Tools To Help You Decide How Your Healthcare Dispute Will Be Resolved
September 10, 2019
If you wait until a natural disaster strikes to prepare for a power outage or worse, you may find yourself with limited options, a dark house and a lot of spoiled food. The chances that one of your important contracts will go sour are much greater than the risk of a hurricane’s direct hit, yet we pay far more attention to disaster preparedness than we do to how our future business disputes will get resolved.
Mostly this is because we trust that the civil justice system (i.e. litigation) will be there when needed. I would argue that this is like counting on the National Guard to keep order when a disaster occurs. Sure, at the end of the day everything will be fine, but it could be very uncomfortable in the meantime.
The absence of a dispute resolution clause from any contract is essentially a choice to permit either party to engage in unlimited litigation, placing each side at the mercy of the craziest/nastiest/richest person in the deal. Clearly, it makes sense to take time at the formation of the contract (when relationships are at their best) to decide how future disputes will be resolved.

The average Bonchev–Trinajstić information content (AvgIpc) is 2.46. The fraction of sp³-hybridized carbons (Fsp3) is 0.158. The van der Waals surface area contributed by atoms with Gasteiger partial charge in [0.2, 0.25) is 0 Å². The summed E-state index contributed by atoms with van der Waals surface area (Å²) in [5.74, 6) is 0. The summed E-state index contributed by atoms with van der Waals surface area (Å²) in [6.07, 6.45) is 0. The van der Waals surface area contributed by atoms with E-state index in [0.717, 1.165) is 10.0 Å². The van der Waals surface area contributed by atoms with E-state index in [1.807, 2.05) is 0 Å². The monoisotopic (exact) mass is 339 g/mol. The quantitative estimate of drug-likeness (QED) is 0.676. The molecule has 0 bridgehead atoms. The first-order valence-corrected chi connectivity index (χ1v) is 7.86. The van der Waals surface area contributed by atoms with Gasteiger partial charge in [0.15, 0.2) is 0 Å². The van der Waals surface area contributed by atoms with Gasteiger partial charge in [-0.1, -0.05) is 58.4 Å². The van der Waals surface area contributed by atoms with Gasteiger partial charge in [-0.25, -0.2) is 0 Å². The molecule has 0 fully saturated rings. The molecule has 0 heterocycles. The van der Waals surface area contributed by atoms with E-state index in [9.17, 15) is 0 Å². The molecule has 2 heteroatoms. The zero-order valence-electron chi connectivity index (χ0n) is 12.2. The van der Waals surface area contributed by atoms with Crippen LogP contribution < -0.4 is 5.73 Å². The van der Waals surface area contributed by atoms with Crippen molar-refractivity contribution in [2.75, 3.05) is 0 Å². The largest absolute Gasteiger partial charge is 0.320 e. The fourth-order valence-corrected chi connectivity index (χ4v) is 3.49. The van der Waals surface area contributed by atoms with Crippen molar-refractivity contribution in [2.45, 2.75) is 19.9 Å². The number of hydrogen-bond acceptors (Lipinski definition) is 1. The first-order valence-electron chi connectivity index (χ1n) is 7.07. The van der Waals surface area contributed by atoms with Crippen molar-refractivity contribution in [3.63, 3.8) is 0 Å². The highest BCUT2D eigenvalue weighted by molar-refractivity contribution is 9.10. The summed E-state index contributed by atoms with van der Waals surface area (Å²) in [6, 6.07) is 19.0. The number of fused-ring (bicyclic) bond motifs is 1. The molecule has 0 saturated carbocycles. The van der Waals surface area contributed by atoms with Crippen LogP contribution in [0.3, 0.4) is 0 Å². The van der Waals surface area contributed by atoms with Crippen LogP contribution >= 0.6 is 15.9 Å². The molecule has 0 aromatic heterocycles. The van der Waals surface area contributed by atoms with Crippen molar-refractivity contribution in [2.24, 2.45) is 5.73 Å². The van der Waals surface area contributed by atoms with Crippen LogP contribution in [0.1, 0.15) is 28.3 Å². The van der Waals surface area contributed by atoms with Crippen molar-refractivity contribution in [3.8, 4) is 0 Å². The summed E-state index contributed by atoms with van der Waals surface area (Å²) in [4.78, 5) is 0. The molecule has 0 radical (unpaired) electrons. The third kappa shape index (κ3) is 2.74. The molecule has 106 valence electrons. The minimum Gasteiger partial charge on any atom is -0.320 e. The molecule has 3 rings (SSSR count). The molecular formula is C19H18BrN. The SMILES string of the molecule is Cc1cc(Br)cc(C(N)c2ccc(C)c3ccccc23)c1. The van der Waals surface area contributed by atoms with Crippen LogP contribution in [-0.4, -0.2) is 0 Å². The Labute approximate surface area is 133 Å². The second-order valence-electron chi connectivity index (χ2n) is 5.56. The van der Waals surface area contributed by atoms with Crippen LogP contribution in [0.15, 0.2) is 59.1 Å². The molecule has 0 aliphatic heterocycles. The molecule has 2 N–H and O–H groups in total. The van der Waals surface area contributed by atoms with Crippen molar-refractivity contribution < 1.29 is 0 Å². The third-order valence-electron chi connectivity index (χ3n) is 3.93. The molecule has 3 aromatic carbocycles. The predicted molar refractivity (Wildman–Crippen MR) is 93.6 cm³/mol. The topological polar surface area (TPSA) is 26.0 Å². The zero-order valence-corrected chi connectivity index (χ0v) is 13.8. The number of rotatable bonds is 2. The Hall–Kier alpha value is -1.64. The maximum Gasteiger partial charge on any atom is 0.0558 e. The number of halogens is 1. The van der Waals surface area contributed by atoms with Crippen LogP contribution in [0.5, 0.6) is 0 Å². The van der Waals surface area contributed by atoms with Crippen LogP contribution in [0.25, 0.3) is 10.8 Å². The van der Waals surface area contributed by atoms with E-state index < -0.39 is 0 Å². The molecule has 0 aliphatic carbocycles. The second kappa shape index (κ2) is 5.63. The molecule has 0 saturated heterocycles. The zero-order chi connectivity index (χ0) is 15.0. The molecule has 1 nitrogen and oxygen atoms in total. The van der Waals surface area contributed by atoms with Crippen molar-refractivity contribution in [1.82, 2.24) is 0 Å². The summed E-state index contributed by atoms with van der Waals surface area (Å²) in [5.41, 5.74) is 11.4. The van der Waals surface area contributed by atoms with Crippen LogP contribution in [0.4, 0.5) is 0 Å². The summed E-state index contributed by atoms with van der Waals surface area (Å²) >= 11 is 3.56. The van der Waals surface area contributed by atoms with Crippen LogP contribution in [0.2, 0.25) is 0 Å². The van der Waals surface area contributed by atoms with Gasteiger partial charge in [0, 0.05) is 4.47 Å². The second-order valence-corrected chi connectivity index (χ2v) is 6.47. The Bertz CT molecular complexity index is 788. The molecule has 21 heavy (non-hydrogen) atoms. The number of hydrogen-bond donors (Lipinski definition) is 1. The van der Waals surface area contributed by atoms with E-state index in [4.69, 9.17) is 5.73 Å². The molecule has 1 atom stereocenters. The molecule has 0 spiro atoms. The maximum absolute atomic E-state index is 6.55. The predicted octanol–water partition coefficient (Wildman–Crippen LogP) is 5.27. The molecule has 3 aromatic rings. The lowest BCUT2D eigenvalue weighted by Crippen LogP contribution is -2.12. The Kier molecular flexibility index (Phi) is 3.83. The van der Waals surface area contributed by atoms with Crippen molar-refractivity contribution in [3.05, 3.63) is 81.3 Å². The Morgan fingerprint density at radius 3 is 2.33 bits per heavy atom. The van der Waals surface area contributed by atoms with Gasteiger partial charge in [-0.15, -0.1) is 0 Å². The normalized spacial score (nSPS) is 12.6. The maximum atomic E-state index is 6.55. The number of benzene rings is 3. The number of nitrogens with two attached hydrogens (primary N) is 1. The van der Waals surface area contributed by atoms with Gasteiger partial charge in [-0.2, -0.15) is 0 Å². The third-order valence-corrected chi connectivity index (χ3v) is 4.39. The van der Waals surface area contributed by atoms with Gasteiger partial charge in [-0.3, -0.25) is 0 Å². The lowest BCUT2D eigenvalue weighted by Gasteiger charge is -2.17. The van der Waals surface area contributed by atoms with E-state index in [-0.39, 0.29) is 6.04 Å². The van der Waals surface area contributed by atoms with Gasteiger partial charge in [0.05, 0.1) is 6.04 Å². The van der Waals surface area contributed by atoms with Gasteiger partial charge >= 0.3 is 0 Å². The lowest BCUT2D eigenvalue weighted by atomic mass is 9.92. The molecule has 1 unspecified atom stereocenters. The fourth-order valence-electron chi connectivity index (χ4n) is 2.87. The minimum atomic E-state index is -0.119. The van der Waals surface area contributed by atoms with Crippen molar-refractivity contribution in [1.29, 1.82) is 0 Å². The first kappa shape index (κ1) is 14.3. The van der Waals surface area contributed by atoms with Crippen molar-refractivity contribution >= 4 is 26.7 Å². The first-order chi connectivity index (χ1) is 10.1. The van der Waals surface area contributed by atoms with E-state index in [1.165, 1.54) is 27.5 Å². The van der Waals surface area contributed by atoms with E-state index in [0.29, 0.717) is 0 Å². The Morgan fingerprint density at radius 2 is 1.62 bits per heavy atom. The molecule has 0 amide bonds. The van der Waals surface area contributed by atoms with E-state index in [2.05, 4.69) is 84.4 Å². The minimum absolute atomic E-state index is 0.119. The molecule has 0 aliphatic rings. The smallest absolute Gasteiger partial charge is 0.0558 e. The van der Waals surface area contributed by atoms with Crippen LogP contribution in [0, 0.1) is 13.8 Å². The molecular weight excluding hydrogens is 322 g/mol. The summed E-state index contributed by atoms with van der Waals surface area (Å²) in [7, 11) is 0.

However, my experience is that parties typically ignore this opportunity, or accept the dispute resolution clauses presented to them in “standard” contracts, with only a few changes. I think this occurs because it takes a real effort to think through all aspects of a future dispute resolution process, and by the time this clause is being considered the business deal needs to get signed.
The American Arbitration Association’s Clausebuilder tool offers a helpful way to tackle the complexity of dispute resolution design. By clicking through a series of topics and choosing among options to address each, the user can create a customized dispute resolution clause in a few minutes. More importantly, the exercise forces the user to consider issues that would otherwise default to the AAA’s standard rules or the discretion of the arbitrator. Thus, it can be used as a checklist even when circumstances do not permit a wholesale replacement of the proposed contract’s dispute resolution clause.
Another option to consider is the AHLA Guide to Arbitration Clauses. Although it lacks the convenience of the AAA Clausebuilder’s automated result, it covers much the same ground from the vantage point of the Arbitration Rules used by the AHLA’s Dispute Resolution Service.
These tools may not cover everything you need to include in your contract. And many of the drafting options presented deserve a separate discussion – to be covered here in the future. But they are a great place to start.
(Photo by John Middelkoop on Unsplash)